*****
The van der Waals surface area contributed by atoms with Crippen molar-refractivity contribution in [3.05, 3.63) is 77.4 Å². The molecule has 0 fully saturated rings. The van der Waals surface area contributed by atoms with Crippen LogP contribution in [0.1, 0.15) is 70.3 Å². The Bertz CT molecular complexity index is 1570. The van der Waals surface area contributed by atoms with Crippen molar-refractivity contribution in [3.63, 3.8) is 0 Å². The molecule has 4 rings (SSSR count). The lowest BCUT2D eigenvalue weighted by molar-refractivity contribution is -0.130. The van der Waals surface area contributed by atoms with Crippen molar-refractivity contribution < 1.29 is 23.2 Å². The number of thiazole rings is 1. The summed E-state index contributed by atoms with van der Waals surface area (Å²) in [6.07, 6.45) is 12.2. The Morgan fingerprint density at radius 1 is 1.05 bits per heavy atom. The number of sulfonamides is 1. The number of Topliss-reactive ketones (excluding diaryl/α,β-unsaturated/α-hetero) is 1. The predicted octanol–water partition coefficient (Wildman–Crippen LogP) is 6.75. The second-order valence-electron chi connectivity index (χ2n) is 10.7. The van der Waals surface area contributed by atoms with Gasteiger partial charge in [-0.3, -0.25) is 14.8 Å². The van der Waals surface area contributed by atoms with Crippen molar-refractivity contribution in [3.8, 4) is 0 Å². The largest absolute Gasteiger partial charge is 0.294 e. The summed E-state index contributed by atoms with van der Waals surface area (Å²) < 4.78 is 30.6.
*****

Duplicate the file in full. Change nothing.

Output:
The van der Waals surface area contributed by atoms with Crippen molar-refractivity contribution in [3.05, 3.63) is 77.4 Å². The molecule has 0 fully saturated rings. The van der Waals surface area contributed by atoms with Crippen LogP contribution in [0.1, 0.15) is 70.3 Å². The Bertz CT molecular complexity index is 1570. The van der Waals surface area contributed by atoms with Crippen molar-refractivity contribution in [3.63, 3.8) is 0 Å². The molecule has 4 rings (SSSR count). The lowest BCUT2D eigenvalue weighted by molar-refractivity contribution is -0.130. The van der Waals surface area contributed by atoms with Crippen molar-refractivity contribution < 1.29 is 23.2 Å². The number of thiazole rings is 1. The summed E-state index contributed by atoms with van der Waals surface area (Å²) in [6.07, 6.45) is 12.2. The Morgan fingerprint density at radius 1 is 1.05 bits per heavy atom. The number of sulfonamides is 1. The number of Topliss-reactive ketones (excluding diaryl/α,β-unsaturated/α-hetero) is 1. The predicted octanol–water partition coefficient (Wildman–Crippen LogP) is 6.75. The second-order valence-electron chi connectivity index (χ2n) is 10.7. The van der Waals surface area contributed by atoms with Gasteiger partial charge in [-0.3, -0.25) is 14.8 Å². The van der Waals surface area contributed by atoms with Crippen molar-refractivity contribution in [3.8, 4) is 0 Å². The largest absolute Gasteiger partial charge is 0.294 e. The summed E-state index contributed by atoms with van der Waals surface area (Å²) < 4.78 is 30.6.